Published: December 12, 2007
Atlanta, Dec. 5 — The American Society of Hematology (ASH), the world’s largest professional society of blood specialists, is honoring three scientists who have made notable contributions to the genetic understanding of disease. Carlo Croce, MD, will receive the Henry M. Stratton Medal, intended to honor an individual with a distinguished career in hematology, and William P. Vainchenker, MD, PhD, will receive the William Dameshek Prize, awarded to an individual who has made a recent and outstanding contribution to the field. In addition, Ernest Beutler, MD, will be the first new recipient of the Wallace H. Coulter Aware for Lifetime Achievement in Hematology, bestowed on an individual who has made a lifelong commitment to the specialty, and whose contributions have had a significant impact on education, research and/or practice. These awards, named after important figures in the Society’s history, will be awarded during the 49ths ASH Annual Meeting in December at the Georgia World Congress Center in Atlanta.
“The discoveries made by Drs. Croce, Vainchenker, and Beutler have altered the paradigm of medical thinking not only in hematology, but many other fields as well, and impacted the lives of many patients for the better,” said ASH president Andrew Schafer, MD, of the New York Presbyterian-Weill Cornell Medical Center. “It is my honor to recognize these outstanding individuals for their achievements.”
With his discovery of the workings of the MYC oncogene in Burkitt lymphoma, Dr. Croce was one of the first to make a case for the genetic basis for cancer. A prolific researcher, he later identified several other genes and their mechanisms of action responsible for the pathogenesis of lymphoma, leukemia, and many other cancers. Dr. Croce is currently Professor and Chairman of the Department of Molecular Virology, Immunology, and Medical Genetics and Director of the Human Cancer Genetics Program at the Ohio State University School of Medicine in Columbus.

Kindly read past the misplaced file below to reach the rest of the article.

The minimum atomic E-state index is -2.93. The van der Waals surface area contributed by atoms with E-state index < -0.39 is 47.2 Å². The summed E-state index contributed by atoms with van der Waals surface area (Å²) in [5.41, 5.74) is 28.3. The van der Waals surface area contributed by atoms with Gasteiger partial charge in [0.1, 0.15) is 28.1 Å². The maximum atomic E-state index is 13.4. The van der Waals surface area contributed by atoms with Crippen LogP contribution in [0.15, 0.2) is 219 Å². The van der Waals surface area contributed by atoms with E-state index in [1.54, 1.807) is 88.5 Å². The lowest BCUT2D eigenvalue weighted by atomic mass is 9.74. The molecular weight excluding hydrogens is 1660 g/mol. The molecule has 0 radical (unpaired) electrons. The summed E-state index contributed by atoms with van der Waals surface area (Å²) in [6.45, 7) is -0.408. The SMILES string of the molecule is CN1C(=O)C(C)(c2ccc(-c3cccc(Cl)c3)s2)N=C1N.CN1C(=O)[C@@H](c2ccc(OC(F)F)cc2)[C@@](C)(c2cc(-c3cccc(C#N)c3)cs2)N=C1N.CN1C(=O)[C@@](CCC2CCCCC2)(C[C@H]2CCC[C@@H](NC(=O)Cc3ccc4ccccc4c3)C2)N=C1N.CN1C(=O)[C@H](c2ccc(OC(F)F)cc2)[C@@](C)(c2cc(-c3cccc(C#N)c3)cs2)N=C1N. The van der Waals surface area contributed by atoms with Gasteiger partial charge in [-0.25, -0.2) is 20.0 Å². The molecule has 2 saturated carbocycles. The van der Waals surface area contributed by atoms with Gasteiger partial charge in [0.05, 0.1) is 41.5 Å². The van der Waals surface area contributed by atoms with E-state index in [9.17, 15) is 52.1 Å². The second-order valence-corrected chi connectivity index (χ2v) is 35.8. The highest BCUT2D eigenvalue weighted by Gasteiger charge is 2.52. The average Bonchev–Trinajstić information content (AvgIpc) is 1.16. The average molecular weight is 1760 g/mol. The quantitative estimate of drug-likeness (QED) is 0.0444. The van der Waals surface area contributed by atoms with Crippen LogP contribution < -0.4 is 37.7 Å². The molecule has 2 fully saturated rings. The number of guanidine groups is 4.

Dr. Vainchenker will be recognized for his research on the genetic basis of myeloproliferative diseases, which result in an overproduction of blood cells in the bone marrow. He was the first to find that a single mutation of the JAK2 gene commonly occurred in patients with three distinct disorders: polycythemia vera, idiopathic myelofibrosis, and essential thrombocythemia, a discover which has profound implications for potential therapies. Dr. Vainchenker is currently INSERM Directeur de Recherche Exceptionnel and Director of the INSERM Unit 790 at the Institut Gustave Roussy in Villejuif, France.
Dr. Beutler is a physician-scientist whose career has spanned more than half a century. Among his many accomplishments, Dr. Beutler made significant contributions to the understanding of the biochemical and genetic causes underlying disorders of the red blood cell, originated the concept of the X-chromosime inactivation in human females independently of mouse geneticist Mary Lyon, and provided the first formal proof of this phenomenon – an insight that has become one of the cornerstones of mammalian genetics. He also developed screening tests for the genetic disorders of galactosemia and Gaucher disease. He is currently Professor and Chairman, Department of Molecular and Experimental Medicine, The Scripps Research Institute, La Jolla, CA.
Dr. Beutler’s award will be presented prior to the Plenary Scientific Session on Sunday, December 9, at 1:30 p.m. EST in Hall A1. Drs. Croce and Vainchenker will be presented with their awards at the Presidential Symposium to be held on Tuesday, December 11, from 9″30 a.m. to 12:00 p.m. in Hall A1. For the complete annual meeting schedule and additional information, please visit http://www.hematology.org/meetings/2007.